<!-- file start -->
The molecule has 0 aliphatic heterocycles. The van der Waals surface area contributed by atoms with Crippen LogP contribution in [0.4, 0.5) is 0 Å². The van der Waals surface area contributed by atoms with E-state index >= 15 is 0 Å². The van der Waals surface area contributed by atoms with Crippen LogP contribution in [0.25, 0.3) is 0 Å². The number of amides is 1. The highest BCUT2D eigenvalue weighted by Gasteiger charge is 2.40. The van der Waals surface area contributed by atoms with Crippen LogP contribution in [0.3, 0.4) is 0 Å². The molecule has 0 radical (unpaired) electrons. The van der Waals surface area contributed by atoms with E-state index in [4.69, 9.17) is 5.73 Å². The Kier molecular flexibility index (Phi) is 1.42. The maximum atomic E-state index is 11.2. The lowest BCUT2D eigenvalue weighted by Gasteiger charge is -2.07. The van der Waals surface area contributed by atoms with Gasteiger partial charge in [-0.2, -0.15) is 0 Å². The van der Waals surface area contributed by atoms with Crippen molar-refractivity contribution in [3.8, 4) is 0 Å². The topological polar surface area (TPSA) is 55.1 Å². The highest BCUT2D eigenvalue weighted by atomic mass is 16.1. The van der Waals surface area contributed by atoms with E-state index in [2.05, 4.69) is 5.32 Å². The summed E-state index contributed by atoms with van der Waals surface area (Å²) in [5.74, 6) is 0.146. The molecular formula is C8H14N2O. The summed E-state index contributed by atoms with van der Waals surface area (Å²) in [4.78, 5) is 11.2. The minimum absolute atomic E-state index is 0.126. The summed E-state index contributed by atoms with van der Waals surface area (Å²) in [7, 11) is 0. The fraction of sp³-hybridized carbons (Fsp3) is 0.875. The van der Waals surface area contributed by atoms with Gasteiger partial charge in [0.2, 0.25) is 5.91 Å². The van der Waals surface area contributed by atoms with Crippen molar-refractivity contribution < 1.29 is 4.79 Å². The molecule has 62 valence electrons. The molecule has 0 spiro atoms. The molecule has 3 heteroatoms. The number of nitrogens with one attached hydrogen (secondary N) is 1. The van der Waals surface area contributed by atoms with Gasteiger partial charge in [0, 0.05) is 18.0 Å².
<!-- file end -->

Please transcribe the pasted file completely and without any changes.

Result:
The molecule has 0 aliphatic heterocycles. The van der Waals surface area contributed by atoms with Crippen LogP contribution in [0.4, 0.5) is 0 Å². The van der Waals surface area contributed by atoms with E-state index >= 15 is 0 Å². The van der Waals surface area contributed by atoms with Crippen LogP contribution in [0.25, 0.3) is 0 Å². The number of amides is 1. The highest BCUT2D eigenvalue weighted by Gasteiger charge is 2.40. The van der Waals surface area contributed by atoms with Crippen LogP contribution in [0.3, 0.4) is 0 Å². The molecule has 0 radical (unpaired) electrons. The van der Waals surface area contributed by atoms with E-state index in [4.69, 9.17) is 5.73 Å². The Kier molecular flexibility index (Phi) is 1.42. The maximum atomic E-state index is 11.2. The lowest BCUT2D eigenvalue weighted by Gasteiger charge is -2.07. The van der Waals surface area contributed by atoms with Gasteiger partial charge in [-0.2, -0.15) is 0 Å². The van der Waals surface area contributed by atoms with Crippen molar-refractivity contribution in [3.8, 4) is 0 Å². The topological polar surface area (TPSA) is 55.1 Å². The highest BCUT2D eigenvalue weighted by atomic mass is 16.1. The van der Waals surface area contributed by atoms with E-state index in [2.05, 4.69) is 5.32 Å². The summed E-state index contributed by atoms with van der Waals surface area (Å²) in [5.74, 6) is 0.146. The molecular formula is C8H14N2O. The summed E-state index contributed by atoms with van der Waals surface area (Å²) in [4.78, 5) is 11.2. The minimum absolute atomic E-state index is 0.126. The summed E-state index contributed by atoms with van der Waals surface area (Å²) in [7, 11) is 0. The fraction of sp³-hybridized carbons (Fsp3) is 0.875. The van der Waals surface area contributed by atoms with Gasteiger partial charge in [0.2, 0.25) is 5.91 Å². The van der Waals surface area contributed by atoms with Crippen molar-refractivity contribution < 1.29 is 4.79 Å². The molecule has 62 valence electrons. The molecule has 0 spiro atoms. The molecule has 3 heteroatoms. The number of nitrogens with one attached hydrogen (secondary N) is 1. The van der Waals surface area contributed by atoms with Gasteiger partial charge in [0, 0.05) is 18.0 Å².